Alcoholics – so far at least rats addicted to the bitter drop – can be saved from relapse following abstinence from drinking by turning off a trigger in the brain. Israeli and US researchers were able to identify and deactivate a brain pathway linked to cravings for alcohol, thus preventing the rodents from seeking alcohol and drinking it.
The researchers – headed by Dr. Segev Barak of Tel Aviv University’s School of Psychological Sciences and the Sagol School of Neuroscience, Profs. Dorit Ron and Patrician Janak of the University of California at San Francisco, on Sunday night published their findings online in Nature Neuroscience. The study was conducted in the University of California, San Francisco, in the lab of Professor Dorit Ron.
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Although the research was conducted in lab animals, the authors believe it is quite possible that similar studies will soon test the same treatment strategy in humans, and that the study paves the way for treatment of other addictions, including tobacco.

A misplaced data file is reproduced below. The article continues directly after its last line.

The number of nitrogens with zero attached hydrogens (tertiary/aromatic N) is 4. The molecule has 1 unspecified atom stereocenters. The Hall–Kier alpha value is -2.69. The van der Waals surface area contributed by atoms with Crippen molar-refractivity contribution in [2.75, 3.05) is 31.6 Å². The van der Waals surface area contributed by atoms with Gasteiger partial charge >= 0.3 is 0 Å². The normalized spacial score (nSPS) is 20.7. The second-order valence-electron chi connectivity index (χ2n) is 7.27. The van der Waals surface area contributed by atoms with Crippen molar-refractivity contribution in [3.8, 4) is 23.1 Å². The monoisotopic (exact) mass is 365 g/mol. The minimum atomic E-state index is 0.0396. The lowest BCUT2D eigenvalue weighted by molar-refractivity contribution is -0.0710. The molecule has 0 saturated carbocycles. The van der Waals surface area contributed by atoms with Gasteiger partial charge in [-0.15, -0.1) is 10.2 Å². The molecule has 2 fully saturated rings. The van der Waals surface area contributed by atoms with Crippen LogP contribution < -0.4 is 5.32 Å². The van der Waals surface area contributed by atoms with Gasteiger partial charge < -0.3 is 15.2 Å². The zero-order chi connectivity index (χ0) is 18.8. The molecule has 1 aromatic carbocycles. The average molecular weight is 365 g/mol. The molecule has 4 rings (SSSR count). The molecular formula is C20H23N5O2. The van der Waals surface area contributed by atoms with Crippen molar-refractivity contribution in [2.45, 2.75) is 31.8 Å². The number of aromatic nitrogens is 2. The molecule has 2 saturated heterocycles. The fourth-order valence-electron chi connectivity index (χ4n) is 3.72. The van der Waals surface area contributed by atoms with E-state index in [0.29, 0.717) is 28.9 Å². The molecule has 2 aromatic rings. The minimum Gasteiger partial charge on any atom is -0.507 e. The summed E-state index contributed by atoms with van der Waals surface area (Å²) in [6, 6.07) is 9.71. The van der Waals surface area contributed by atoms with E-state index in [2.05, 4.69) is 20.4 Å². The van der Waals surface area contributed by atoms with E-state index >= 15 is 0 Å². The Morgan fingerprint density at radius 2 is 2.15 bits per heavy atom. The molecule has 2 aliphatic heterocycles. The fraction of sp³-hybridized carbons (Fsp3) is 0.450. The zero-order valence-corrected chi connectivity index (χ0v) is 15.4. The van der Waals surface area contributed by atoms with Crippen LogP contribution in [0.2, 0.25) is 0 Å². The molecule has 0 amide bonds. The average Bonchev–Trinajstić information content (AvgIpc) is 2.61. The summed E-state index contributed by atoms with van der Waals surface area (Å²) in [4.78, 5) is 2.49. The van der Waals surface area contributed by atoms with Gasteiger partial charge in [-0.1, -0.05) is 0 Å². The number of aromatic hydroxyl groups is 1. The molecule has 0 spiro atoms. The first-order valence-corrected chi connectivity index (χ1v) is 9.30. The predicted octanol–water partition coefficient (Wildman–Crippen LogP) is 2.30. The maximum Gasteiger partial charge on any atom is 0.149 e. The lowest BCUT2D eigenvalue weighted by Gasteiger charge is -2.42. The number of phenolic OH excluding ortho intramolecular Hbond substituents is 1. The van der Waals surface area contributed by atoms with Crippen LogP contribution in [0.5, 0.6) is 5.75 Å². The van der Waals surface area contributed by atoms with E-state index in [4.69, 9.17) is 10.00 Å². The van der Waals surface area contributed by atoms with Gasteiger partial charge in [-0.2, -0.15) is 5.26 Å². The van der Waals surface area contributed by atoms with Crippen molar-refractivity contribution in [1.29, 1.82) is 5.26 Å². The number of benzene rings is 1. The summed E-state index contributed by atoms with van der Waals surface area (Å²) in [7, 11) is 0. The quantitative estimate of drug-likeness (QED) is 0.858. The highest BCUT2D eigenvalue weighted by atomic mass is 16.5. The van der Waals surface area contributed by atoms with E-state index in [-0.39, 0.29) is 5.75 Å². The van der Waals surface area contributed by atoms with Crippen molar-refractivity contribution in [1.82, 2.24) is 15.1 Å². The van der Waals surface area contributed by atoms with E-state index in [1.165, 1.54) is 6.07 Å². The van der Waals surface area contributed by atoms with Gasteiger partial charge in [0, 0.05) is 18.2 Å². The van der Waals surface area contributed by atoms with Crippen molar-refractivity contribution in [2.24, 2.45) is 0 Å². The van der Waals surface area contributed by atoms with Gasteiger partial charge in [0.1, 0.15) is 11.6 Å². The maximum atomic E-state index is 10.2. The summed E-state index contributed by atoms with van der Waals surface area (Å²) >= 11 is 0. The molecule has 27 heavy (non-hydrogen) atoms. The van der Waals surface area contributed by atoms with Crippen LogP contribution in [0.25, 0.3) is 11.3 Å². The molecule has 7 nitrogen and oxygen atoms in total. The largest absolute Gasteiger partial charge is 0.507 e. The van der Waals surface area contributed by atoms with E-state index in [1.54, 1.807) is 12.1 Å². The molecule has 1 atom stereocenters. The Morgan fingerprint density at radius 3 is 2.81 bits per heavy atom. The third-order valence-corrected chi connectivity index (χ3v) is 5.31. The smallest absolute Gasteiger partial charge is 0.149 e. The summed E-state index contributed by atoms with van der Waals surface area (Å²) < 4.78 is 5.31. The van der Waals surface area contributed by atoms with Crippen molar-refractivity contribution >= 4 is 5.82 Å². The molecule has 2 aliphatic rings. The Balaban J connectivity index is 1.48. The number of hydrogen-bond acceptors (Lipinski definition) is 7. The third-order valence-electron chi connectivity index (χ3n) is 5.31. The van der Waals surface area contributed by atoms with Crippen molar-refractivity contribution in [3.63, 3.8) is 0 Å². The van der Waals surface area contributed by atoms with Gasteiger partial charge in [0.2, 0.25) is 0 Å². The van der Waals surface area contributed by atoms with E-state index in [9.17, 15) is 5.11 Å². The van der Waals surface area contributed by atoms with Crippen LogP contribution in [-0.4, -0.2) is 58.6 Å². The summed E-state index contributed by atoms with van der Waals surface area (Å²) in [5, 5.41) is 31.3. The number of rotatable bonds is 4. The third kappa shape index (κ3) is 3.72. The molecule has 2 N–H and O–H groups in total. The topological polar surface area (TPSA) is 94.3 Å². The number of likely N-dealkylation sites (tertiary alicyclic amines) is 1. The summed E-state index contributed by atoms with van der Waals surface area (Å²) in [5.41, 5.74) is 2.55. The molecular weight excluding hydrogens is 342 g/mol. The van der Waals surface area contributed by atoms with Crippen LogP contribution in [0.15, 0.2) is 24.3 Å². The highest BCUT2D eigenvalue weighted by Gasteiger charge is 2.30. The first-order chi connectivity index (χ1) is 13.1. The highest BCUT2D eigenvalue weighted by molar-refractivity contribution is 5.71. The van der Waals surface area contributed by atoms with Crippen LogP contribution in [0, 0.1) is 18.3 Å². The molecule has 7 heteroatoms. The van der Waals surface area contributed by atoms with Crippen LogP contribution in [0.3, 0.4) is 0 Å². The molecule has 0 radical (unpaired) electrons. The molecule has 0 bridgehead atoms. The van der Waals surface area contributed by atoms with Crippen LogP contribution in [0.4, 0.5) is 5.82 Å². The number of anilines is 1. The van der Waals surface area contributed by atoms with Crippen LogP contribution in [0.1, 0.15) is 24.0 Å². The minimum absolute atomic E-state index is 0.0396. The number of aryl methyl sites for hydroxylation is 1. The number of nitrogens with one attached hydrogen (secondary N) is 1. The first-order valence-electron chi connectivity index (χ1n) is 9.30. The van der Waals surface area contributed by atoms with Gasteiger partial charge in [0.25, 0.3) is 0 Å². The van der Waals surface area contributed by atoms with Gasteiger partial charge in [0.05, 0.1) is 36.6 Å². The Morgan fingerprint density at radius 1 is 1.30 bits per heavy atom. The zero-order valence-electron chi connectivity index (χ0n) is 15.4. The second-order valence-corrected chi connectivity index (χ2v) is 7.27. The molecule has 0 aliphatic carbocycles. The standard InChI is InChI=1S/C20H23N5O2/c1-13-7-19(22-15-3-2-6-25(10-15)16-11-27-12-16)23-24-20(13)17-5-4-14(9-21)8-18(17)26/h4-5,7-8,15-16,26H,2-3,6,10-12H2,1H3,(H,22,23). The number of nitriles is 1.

“One of the main causes of relapse is craving, triggered in the memory by certain cues – like going into a bar, or the smell or taste of alcohol,” said Barak, the lead author. “What we learned is that when rats were exposed to the smell or taste of alcohol there was a small window of opportunity to target the area of the brain that reconsolidates the memory of the craving for alcohol and to weaken or erase the memory – and thus the craving.”
Tracking the memory that reactivates addiction
In the study, researchers trained rats to voluntarily access 20 percent alcohol solution in special chambers by pushing levers, and they drank high amount of alcohol for three months. They were then put through a 10-day period of abstinence from alcohol.